Two Offaly men honoured for their incredible actions with National Bravery Awards
Two Offaly men have been honoured for their incredible actions with National Bravery Awards.
The Ceann Comhairle, Seán Ó Fearghaíl TD, today presented National Bravery Awards to 25 people from Counties Cavan, Cork, Donegal, Dublin, Galway, Kildare, Kilkenny, Offaly, Sligo, Tipperary and Waterford, and from the United States of America.
Among the recipients were lorry driver James Melia and Garda Jeremiah Sheehy who both risked serious injury and possible death to save the lives of others. Read the details of their incredibly brave acts below.
James Melia (Offaly)
On the morning of November 23, 2018, at Ardnamullen, Clonard, Co Meath, James Melia’s lorry was hit head on by an oncoming car in treacherous road conditions. The driver of the car was seriously injured and was trapped in the car.
James exited his lorry, acted swiftly and immediately took actions to try and stop the spread of fire by using his own fire extinguisher. This failed to control the fire as the fire was too strong. As a passer-by went to get help, James remained calm and began getting fistfuls of clay and mud from a ditch and stuffing it onto the flames to keep the fire at bay and prevent it from spreading. James selfless actions resulted in extensive injuries to his hands including damage to his fingertips.
For his actions James Melia is awarded a Bronze Medal and a Certificate of Bravery.
Garda Jeremiah Sheehy (Offaly)
At approximately 3am on 27 of April 2020, Garda Jeremiah Sheehy and Garda Virgina Doona met a man walking along Main Street in Banagher, Co Offaly. The man would not engage with them as he walked in the direction of the bridge at the Westend.
The gardaí turned back a few minutes later to see where the man had gone. Unable to locate him they started to search the Marina carpark beside the bridge and found the man had scaled a disused loading crane and was now dangling unconscious from a crossbeam 18-20 feet off the ground. Both gardaí went to the man’s assistance. Garda Sheehy scaled the crane and pulled the unconscious man back towards the crane. This was extremely difficult as the man’s weight was close to 18 stone and he was now dangling over the water’s edge.
Garda Doona immediately sought assistance from other Garda members and the fire and ambulance services. Garda Doona managed to get a knife and Garda Sheehy succeeded in cutting the ligature. This caused the full weight of the man to fall onto Garda Sheehy’s foot which was now trapped against the steel structure. The man was held in place for approximately 10 minutes until Garda Ken McDonald and Garda Michael Rosey arrived and were able to scale the crane and take the weight of the man. Garda Sheehy was in pain and discomfort, but the Gardaí present were unable to free Garda Sheehy’s trapped foot. Fire and ambulance services arrived 10 minutes later and were able to take the man to safety and free Garda Sheehy’s trapped foot.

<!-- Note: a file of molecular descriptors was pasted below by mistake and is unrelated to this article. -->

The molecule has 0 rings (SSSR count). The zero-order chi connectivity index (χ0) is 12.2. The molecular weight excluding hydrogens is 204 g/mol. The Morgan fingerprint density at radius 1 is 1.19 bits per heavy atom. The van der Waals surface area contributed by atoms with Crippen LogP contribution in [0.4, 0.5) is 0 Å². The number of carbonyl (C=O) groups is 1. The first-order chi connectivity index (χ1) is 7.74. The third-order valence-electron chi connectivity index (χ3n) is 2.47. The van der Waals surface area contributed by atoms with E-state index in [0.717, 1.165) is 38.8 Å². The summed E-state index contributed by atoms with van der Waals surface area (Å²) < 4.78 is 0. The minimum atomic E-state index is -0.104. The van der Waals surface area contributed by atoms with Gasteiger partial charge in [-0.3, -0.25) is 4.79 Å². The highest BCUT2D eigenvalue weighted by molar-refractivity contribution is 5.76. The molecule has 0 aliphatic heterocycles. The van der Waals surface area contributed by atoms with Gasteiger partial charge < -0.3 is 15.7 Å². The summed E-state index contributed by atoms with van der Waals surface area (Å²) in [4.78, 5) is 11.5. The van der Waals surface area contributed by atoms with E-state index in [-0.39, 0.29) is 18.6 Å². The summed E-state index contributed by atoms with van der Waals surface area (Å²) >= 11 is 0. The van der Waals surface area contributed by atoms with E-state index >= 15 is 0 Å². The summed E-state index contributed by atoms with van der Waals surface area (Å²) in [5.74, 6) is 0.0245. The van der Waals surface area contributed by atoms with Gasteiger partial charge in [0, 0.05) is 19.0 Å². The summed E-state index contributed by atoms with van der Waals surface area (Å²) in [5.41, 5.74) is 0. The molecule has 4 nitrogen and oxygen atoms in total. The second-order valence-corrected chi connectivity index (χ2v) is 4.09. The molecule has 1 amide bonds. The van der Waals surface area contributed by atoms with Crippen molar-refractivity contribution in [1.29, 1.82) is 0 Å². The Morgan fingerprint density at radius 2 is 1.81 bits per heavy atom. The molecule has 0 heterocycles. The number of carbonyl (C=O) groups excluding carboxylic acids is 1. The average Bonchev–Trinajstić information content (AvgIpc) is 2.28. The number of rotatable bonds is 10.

For his actions Garda Jeremiah Sheehy was awarded a Bronze Medal and a Certificate of Bravery.
The Bravery awards were set up in 1947 to recognise those who risked their lives to save others and are administered by Comhairle na Míre Gaile – the Deeds of Bravery Council – which is chaired by the Ceann Comhairle.
The Ceann Comhairle said: “The deeds we honour here are exceptional acts of bravery. They mark the moments where people saved the lives of others through their actions, risking their own lives doing so. What these awards celebrate is the noblest impulse within a human being, to risk their life in order to save another. We honour people who leaped into stormy seas, who braved swollen rivers, climbed down cliffs, assisted at road traffic collisions and performed other remarkable deeds. Through their actions there are people alive today, who would undoubtedly have died.
“I am of course conscious that we mark these deeds at a time when the world is still under the shadow of the COVID-19 pandemic. This virus has brought great pain to many families throughout the country and our hearts are heavy for the loss suffered over the last 20 months. But the exemplary service given by our doctors, nurses and frontline workers across the health service, the fire and rescue services and An Garda Síochána has brought great hope and also pride, to us all.
“Today we rightly acknowledge the brave acts of heroism that our honoured guests have performed. But it also a day for remembering and acknowledging the very many acts of bravery carried out day in and day out throughout the COVID-19 pandemic. However small or big those acts were and continue to be, collectively they contribute to keeping us all safe during an unprecedented time in our lives.
“The collective sense of good and indeed bravery displayed nationwide from many walks of life throughout the pandemic rightly allows us to be both proud of our communities and grateful for their existence. An Irish language expression whose literal meaning is 'It is in each other’s shadow that people live' but which, more broadly, invokes a sense of community and interdependence is most apt for the times we live in – Ar scáth a chéile a mhaireann na daoine.”
The Deeds of Bravery Council includes the Cathaoirleach of Seanad Éireann, the Lord Mayors of Dublin and Cork, the Garda Commissioner, the President of the Association of City & County Councils and the Chair of the Irish Red Cross.
The Council may award Gold, Silver or Bronze medals as well as Certificates of Bravery.
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